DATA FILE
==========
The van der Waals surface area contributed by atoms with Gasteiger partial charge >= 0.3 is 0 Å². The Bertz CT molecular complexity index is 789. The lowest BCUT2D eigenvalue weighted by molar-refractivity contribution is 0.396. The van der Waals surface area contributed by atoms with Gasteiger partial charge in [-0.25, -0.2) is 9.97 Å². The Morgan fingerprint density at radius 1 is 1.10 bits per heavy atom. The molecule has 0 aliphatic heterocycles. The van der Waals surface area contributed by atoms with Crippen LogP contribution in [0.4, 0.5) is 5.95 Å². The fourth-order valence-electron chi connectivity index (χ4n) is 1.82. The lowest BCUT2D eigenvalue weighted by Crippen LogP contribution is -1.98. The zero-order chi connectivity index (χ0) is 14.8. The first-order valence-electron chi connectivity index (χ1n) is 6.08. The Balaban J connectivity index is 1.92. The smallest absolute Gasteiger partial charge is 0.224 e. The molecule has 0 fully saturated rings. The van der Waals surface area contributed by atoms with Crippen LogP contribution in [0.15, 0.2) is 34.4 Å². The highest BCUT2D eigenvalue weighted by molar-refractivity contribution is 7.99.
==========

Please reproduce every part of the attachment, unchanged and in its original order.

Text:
The van der Waals surface area contributed by atoms with Gasteiger partial charge >= 0.3 is 0 Å². The Bertz CT molecular complexity index is 789. The lowest BCUT2D eigenvalue weighted by molar-refractivity contribution is 0.396. The van der Waals surface area contributed by atoms with Gasteiger partial charge in [-0.25, -0.2) is 9.97 Å². The Morgan fingerprint density at radius 1 is 1.10 bits per heavy atom. The molecule has 0 aliphatic heterocycles. The van der Waals surface area contributed by atoms with Crippen LogP contribution in [0.4, 0.5) is 5.95 Å². The fourth-order valence-electron chi connectivity index (χ4n) is 1.82. The lowest BCUT2D eigenvalue weighted by Crippen LogP contribution is -1.98. The zero-order chi connectivity index (χ0) is 14.8. The first-order valence-electron chi connectivity index (χ1n) is 6.08. The Balaban J connectivity index is 1.92. The smallest absolute Gasteiger partial charge is 0.224 e. The molecule has 0 fully saturated rings. The van der Waals surface area contributed by atoms with Crippen LogP contribution in [0.15, 0.2) is 34.4 Å². The highest BCUT2D eigenvalue weighted by molar-refractivity contribution is 7.99.